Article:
B.B. King Songs Ranked

B.B. King, was an American singer-songwriter, guitarist, and record producer. King introduced a sophisticated style of soloing based on fluid string bending and shimmering vibrato that influenced many later blues electric guitar players. King was inducted into the Rock and Roll Hall of Fame in 1987, and is one of the most influential blues musicians of all time, earning the nickname “The King of the Blues”, and is considered one of the “Three Kings of the Blues Guitar” (along with Albert King and Freddie King, none of whom are blood-related). King performed tirelessly throughout his musical career, appearing on average at more than 200 concerts per year into his 70s.In 1956 alone, he appeared at 342 shows. Here are all B.B. King songs ranked.

Don’t miss out the songs of B.B King. Click and listen as you reminisce the music of “The King of the Blues”

17. You Done Lost Your Good Thing Now (My Kind of Blues, 1960)

“Sweet,big hearted blues from BB . His voice sounds so amazing here its untrue ,he is easily one of the blues greatest vocalists.”

16. How Blue Can You Get? (Blues in My Heart, 1963)

“There`s a sameness to the tunes which makes me usually just play one side and then the other at a later time then listening to the whole record.”

15. Sweet Little Angel (Singin’ the Blues, 1956)

“Blues, probably just another genre i will never understand. Don’t get me wrong, the dude can actually play very well guitar but the album is a pretty boring listen at least for me as he doesn’t seem to get of the same spot. Still listenable.”

14. Rainin’ All the Time (Lucille, 1968)

“His singing is powerful, full of emotion (he sings like he means it), and perfectly clear. His guitar playing is classic B.B. King: full of delicious bends, intense vibrato, and beautiful phrasing.”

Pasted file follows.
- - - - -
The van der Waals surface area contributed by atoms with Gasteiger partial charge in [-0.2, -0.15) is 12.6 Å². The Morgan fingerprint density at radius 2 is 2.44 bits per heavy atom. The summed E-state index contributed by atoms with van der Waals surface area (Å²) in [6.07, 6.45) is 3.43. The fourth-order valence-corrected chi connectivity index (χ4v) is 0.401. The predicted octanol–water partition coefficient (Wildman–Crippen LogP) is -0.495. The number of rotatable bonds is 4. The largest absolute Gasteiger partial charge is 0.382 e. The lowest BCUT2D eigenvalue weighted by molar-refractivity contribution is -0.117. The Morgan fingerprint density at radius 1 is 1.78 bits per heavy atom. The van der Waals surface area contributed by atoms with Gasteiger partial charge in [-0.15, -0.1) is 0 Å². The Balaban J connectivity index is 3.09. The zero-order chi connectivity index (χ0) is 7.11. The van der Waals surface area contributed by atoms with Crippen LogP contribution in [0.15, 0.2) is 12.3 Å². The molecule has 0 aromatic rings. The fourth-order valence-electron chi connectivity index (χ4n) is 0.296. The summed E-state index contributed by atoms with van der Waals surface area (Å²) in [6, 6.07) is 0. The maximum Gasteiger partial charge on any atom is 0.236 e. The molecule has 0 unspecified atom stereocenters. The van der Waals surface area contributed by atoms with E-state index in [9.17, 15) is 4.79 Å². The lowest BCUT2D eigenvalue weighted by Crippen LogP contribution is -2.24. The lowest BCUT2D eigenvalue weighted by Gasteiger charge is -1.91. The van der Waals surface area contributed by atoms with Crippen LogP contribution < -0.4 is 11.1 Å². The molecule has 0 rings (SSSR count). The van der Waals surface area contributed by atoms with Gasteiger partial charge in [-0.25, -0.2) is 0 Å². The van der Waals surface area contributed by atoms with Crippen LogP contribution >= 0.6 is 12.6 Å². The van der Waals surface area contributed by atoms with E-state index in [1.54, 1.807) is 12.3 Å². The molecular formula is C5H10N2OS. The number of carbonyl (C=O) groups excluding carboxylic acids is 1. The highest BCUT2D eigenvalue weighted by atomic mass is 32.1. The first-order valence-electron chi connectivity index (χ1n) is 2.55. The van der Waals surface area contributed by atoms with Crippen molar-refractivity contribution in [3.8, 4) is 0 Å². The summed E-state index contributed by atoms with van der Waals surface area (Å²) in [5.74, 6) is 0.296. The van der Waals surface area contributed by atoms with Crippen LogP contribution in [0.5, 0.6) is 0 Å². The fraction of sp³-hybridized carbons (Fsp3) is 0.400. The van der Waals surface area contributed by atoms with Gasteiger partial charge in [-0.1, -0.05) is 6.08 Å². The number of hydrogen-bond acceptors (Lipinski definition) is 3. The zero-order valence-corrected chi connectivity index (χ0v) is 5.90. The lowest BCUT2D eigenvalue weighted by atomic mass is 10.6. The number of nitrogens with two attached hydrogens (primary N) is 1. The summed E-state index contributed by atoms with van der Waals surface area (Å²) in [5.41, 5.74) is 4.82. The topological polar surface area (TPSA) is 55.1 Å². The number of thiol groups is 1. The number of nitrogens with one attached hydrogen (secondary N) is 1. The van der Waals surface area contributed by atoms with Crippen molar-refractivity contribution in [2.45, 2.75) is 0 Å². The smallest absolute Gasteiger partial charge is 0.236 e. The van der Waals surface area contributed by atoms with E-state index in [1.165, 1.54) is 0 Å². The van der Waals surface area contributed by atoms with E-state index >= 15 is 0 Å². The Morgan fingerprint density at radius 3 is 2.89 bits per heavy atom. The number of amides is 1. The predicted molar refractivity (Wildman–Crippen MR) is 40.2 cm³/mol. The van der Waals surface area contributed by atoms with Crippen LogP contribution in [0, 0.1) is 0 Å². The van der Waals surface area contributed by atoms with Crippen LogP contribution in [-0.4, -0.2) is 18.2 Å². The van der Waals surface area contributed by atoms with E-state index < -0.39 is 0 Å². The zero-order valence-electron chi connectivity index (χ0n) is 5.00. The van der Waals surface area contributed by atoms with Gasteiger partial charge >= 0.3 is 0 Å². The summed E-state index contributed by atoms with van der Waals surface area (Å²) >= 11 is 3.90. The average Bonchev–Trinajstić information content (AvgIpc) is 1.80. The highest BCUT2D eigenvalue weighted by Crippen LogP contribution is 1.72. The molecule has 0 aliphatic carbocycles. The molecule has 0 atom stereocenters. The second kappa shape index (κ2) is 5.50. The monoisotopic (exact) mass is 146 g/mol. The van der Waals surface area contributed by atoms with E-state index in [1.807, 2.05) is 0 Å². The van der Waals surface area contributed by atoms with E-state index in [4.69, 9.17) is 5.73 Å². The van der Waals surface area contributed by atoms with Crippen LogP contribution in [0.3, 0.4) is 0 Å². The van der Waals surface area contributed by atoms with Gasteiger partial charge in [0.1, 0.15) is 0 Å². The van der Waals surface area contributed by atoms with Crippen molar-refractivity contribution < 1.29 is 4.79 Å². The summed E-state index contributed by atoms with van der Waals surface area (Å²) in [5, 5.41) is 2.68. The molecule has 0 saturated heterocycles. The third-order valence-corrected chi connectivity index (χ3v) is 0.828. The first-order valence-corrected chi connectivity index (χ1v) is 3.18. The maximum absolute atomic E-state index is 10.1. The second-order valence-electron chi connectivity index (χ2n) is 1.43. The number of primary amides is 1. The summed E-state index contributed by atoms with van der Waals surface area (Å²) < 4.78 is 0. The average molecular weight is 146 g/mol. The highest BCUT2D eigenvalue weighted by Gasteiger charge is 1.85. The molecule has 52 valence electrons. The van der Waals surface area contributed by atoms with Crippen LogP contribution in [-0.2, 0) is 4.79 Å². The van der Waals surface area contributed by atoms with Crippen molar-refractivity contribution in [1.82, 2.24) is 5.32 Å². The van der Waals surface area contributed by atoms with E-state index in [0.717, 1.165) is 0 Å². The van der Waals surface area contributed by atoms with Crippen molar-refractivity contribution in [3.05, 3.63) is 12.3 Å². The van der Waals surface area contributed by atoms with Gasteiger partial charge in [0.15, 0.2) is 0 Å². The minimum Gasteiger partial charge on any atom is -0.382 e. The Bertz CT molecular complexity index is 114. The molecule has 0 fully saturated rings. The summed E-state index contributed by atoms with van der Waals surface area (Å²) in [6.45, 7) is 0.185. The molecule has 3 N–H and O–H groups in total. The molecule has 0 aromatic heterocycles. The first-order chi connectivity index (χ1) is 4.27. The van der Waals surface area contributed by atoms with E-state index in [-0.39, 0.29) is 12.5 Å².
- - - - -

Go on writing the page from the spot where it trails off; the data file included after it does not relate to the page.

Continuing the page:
See more: B.B. King Albums Ranked

13. No Money, No Luck Blues (Lucille, 1968)

“No Money, No Luck Blues” is the slowest blues cut on Lucille and should delight those looking for slow bends and a great lyrics tied to great vocals.”

12. Lonely Nights (Lonely Nights, 1992)

“Very nice blues album, with some very strong songs and BB Kings wonderful blues voice, which at times sounds angry and at times bitter in a truthful way. Though being quite hard blues, it’s also smooth and melodic at the same time. Good album.”

11. Lord Have Mercy On Me (Lord Have Mercy On Me, 1957)

“Check out Brother Ray’s organ and keyboards.  Yes his vocal is tired but the guy was still more soulful on his last pipes then most of today’s “soul’ singers”- The Raitt, Morrison, BB King duets especially stand out and I would definitely recommend it.”

10. The Letter (Blues In My Heart, (1962)

“Nice stereo sound with piano,sax,bass,and drums backing with BB`s soulful vocals and guitar on top.There`s a sameness to the tunes which makes me usually just play one side and then the other at a later time then listening to the whole record.”

9. Three O’Clock Blues (Singin’ the Blues, 1957)

“3 O’Clock Blues” or “Three O’Clock Blues” is a slow twelve-bar blues recorded by Lowell Fulson in 1946. When it was released in 1948, it became Fulson’s first hit.”

8. Why I Sing the Blues (Together For The First Time, 1974)

“Love this!!! Listened to it the first time on a balmy summer evening outside with a glass of wine and the stars!!!”

7. Don’t Answer the Door (Blues Is King 1967)

“His vocals run harsh at times and the production is weaker than on the other two. However the performances are spirited and rough. The guitar playing is as always amazing from BB.”

See more: Wishbone Ash Albums Ranked

6. Rock Me Baby (Rock Me Baby, 1964)

“Easy-to-listen BB King introduction to Standard songs that also cover Hendrix and Jeff Beck. Such a great oldie blues.”

5. Lucille (Lucille, 1968)

“It is a lengthy track in which King complements his playing with a spoken anecdote about how his guitar became “Lucille.” His goal here is to not only tell a story, but also to show how well he can speak through his guitar.”

4. Blues Boys Tune (Blues on the Bayou, 1998)

“This is a BB King album and regardless of the quality of his sidemen or session players involved, the man himself, with his rich voice and ringing guitar tone, takes center stage.”

3. When Love Comes to Town (Rattle and Hum, 1988)

“Great tune that has been recorded with many different musicians! This is a good track…however Bono shouldn’t really be on it …its just not his style…BB King should sing it on his own.”

2. Every Day I Have the Blues (Singin’ The Blues, 1956)

“I wish there were more hours in the day, more days in a year and more years in infinity to listen to every original Blues song ever recorded and covered, but sadly there aren’t. This title sums it up for me and B.B King is the man to sing it.”

1. The Thrill is Gone (Completely Well, 1969)

“Smooth. Blues. You really can’t get too much better. The listen to this. Going to miss that great guy. One of the cornerstones of the blues. Rest in peace!